London, ON –This afternoon, officials from the Middlesex-London Health Unit announcedthat they had been advised of a case of severe pulmonary illness diagnosed in an area youth, linked to their use of vaping products.
“While we aren’t able to say conclusively that the respiratory illness that occurred in this young person was the result of vaping, there is no other identifiable cause in this case,” says Dr. Chris Mackie, Medical Officer of Health and CEO at the Middlesex-London Health Unit. “We know very little about the long-term health effects associated with e-cigarettes, but our findings so far are enough to convince us of the need to advise the public.”
The announcement comes on the same day Ontario Health Minister Christine Elliott issued an order under the Health Protection and Promotion Act, requiring public hospitals in the province to provide statistical, non-identifying information about vaping-related severe pulmonary disease to Ontario’s Chief Medical Officer of Health. The Minister stated that the information, which was previously unavailable to the Ministry of Health, will be critical to identifying evidence-based solutions that protect youth from the potential dangers of vaping.
A recent Health Canada Information Update also calls on physicians across the country to ask patients about their use of electronic cigarettes and vaping products when they present with respiratory symptoms, especially when there isn’t an apparent reason for the illness.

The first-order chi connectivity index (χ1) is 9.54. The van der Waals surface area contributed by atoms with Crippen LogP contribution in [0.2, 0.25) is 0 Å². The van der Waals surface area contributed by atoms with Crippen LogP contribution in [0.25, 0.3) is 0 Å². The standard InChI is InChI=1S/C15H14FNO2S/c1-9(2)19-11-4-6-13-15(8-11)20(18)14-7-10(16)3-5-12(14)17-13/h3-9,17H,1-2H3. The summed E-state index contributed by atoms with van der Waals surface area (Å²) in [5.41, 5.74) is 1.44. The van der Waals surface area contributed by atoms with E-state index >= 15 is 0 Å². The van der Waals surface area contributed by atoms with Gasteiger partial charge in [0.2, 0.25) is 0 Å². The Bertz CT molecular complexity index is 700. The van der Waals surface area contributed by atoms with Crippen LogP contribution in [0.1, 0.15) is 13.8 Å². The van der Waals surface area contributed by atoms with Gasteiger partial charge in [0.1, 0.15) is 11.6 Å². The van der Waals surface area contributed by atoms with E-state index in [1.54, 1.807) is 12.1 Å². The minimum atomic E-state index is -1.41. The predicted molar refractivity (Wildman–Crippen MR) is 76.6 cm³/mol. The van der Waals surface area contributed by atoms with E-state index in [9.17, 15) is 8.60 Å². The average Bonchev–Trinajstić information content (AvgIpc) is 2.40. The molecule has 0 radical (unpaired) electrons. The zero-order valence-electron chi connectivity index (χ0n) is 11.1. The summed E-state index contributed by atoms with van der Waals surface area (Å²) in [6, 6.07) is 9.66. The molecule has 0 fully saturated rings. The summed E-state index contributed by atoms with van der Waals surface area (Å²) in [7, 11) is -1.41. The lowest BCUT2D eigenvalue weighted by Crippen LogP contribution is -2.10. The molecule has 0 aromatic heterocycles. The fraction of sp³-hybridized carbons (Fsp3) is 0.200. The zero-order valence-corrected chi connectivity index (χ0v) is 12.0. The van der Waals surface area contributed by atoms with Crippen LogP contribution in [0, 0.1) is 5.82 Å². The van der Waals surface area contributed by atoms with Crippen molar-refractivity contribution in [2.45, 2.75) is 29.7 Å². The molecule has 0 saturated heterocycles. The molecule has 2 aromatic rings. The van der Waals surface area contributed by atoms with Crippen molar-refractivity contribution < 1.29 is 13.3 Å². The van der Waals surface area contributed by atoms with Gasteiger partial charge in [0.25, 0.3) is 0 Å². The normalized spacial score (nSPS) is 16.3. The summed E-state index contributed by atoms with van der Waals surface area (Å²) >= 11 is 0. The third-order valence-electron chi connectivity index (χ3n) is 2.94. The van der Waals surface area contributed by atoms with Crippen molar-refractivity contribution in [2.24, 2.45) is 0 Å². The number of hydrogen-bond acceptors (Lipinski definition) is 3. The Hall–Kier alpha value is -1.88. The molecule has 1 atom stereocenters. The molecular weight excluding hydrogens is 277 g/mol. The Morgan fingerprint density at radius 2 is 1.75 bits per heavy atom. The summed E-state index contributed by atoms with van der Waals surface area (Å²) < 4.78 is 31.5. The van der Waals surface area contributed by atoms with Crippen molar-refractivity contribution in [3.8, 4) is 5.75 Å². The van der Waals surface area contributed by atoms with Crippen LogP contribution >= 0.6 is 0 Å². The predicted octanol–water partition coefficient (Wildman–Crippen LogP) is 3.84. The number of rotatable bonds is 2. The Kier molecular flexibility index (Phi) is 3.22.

“The use of these products is escalating at a rate we’ve never seen. Our Enforcement Officers have seen an exponential increase in the number of people who vape, particularly high school-aged youth, which is a major concern for us,” says Linda Stobo, the Health Unit’s Manager of Chronic Disease and Tobacco Control. “We’re not only worried about the way these products are being marketed aggressively to youth, but also about the high concentrations of nicotine found in some of these products, making them very addictive.”
The Enforcement Officers’ observations are consistent with a study of Canadian youth aged 16 to 19, led by University of Waterloo Professor David Hammond, which found that vaping among this group increased by 74% between 2017 and 2018.
The safety of vaping products has also been the topic of many recent media reports due to the number of illnesses and deaths attributed to the products in the United States. According to the latest data from the U.S. Centres for Disease Control and Prevention, there have been 380 confirmed and probable cases of lung-related illnesses, and six confirmed deaths linked to vaping in the United States.
Dan Flaherty, Communications Manager, Middlesex-London Health Unit,
519-663-5317 ext. 2469 or 519-617-0570 (cell.)
Dr. Chris Mackie, Medical Officer of Health and CEO, Middlesex-London Health Unit
Linda Stobo, Manager, Chronic Disease and Tobacco Control